The beauty of this design, is you can simply scroll up to edit anything you like thanks to the continuous full-screen layout. Most other airlines make you go back a page or two, which is obviously slower.
When hitting search on the initial screen and while the system loads the dates, you will see a brief message banner at the top of the page with location based messages. These messages are fun and are relevant to the place you’re flying to in a nice attempt to delight the customer while they wait.
I don’t even really need to highlight the primary and secondary menus for you because the great visual hierarchy design does the job so well. The menus are separated by dividers but also by text treatment. The primary menu’s text is all in capitals, which makes it stand out, as it should. These are the main actions visitors will perform relating to flights with the secondary menu containing secondary information about the company.
Mobile and Responsive Design
We’re experienced enough with responsive web design by now to imagine how a site like Virgin America would realign for mobile devices and it behaves exactly how you would expect.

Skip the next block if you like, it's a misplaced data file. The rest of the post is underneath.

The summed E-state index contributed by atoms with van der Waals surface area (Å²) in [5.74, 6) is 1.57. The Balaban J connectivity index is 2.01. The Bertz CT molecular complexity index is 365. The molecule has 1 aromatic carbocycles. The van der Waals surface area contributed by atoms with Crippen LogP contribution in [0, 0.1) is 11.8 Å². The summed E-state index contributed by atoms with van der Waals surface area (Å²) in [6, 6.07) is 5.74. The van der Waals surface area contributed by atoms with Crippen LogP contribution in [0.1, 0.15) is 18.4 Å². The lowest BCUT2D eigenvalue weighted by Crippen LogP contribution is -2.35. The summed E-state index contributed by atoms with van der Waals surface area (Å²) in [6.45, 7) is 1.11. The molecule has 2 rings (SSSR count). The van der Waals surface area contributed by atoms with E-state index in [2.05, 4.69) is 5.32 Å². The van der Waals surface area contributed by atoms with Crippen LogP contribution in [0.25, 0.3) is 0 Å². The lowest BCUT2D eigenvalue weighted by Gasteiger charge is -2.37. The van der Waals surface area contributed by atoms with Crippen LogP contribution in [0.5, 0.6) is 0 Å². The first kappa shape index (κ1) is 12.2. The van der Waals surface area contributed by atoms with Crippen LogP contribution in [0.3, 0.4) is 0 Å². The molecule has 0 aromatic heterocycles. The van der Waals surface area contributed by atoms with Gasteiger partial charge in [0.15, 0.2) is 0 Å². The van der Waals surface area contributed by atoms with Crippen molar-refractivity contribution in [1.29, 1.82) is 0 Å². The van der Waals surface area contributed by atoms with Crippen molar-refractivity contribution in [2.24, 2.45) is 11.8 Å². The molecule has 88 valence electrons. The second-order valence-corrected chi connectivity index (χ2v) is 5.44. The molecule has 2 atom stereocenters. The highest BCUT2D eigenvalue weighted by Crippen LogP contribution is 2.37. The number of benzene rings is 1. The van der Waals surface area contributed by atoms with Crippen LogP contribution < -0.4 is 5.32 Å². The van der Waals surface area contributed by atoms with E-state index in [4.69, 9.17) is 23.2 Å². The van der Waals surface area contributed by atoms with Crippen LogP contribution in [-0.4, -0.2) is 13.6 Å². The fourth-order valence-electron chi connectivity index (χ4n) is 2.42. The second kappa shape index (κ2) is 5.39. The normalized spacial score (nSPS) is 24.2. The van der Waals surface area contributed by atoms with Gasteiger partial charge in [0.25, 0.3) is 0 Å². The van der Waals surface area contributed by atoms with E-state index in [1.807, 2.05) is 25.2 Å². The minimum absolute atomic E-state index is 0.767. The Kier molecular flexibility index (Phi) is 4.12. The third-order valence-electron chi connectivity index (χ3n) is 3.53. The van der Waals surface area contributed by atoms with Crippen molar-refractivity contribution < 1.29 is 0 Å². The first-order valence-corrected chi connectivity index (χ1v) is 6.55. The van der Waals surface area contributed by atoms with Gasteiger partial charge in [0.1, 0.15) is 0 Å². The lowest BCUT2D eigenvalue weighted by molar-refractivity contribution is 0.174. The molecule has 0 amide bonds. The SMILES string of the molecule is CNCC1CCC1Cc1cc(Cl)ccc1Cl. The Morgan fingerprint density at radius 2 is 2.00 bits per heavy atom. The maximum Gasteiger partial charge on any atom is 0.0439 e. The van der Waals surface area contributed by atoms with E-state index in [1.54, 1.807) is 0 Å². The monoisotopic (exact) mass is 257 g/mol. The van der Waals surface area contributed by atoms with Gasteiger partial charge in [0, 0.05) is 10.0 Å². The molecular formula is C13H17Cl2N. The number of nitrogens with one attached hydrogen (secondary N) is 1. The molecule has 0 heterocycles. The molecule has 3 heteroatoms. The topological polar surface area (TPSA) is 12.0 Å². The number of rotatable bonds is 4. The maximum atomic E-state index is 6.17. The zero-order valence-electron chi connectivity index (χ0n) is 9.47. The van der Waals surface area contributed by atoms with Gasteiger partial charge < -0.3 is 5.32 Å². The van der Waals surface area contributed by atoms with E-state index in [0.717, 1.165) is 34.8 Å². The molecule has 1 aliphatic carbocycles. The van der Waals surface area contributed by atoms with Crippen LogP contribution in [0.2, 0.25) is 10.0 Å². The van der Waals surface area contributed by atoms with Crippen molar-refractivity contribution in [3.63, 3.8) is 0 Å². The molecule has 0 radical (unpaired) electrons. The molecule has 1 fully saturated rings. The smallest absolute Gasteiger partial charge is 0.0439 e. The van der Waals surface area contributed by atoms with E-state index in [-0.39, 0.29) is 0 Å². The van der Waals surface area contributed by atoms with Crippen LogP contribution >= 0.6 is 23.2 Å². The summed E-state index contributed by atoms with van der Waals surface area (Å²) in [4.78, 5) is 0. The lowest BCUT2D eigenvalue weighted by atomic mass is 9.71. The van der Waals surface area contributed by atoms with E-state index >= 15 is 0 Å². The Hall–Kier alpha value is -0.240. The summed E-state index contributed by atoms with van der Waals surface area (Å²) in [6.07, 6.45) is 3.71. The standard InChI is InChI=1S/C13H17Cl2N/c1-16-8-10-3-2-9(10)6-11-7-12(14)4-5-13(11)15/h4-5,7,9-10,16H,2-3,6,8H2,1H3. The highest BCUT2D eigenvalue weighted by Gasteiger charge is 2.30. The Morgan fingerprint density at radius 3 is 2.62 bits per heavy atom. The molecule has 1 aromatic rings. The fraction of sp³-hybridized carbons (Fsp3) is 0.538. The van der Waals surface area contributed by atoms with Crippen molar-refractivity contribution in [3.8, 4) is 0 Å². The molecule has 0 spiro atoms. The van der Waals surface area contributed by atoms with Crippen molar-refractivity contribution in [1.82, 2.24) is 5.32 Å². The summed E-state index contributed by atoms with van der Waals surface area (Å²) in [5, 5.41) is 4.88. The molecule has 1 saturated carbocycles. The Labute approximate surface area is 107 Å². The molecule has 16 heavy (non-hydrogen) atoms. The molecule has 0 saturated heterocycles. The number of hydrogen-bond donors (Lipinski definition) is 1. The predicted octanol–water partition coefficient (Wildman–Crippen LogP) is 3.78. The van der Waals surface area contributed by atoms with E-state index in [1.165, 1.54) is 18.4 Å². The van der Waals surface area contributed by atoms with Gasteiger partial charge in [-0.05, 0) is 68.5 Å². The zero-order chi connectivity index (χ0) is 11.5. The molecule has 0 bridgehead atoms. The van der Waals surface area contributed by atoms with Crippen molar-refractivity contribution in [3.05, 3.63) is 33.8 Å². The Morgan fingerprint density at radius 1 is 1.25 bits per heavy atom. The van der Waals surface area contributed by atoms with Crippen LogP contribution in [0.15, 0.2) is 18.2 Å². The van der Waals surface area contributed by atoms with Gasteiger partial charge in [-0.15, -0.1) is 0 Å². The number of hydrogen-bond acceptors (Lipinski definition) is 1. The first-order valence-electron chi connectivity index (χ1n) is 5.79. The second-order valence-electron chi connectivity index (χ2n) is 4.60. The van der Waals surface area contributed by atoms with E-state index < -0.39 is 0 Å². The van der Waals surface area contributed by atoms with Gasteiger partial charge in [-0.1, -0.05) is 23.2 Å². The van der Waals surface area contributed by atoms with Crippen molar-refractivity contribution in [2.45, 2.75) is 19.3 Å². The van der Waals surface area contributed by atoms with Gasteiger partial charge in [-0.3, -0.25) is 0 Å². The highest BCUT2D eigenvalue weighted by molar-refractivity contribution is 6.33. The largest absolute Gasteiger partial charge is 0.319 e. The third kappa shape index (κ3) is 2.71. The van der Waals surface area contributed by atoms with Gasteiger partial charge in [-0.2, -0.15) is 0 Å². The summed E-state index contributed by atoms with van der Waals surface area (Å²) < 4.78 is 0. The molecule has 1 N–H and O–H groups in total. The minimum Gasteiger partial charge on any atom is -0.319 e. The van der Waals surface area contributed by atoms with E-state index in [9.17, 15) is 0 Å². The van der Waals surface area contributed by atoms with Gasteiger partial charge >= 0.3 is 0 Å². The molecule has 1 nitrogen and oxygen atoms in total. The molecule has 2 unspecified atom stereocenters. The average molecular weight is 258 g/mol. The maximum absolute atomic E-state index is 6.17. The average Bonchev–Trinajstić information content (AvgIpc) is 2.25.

The only section I thought they would have difficulties with is the flight times section, as it contains a lot of information. Here’s a side-by-side comparison of the desktop view and the mobile view:
As you can see they have done a good job fitting it onto a mobile screen. What you can’t tell from the screenshot is that you have to swipe horizontally to see the table at narrower widths which is fine as you can see it has been cut off, indicating that it is scrollable.
If you look closely you will notice they have removed the flight duration time on the mobile screen. This is information that isn’t critical so it’s fine if it isn’t there, even if it is still useful. Think about the non-critical secondary or tertiary information you can hide in information dense designs like this in order for them to work better responsively.
Making Flying Good Again
Virgin America’s mission is “making flying good again” and they know that starts before you even step foot on a plane. It begins with booking the flight and they’ve actually exceeded their mission of being good. It’s great.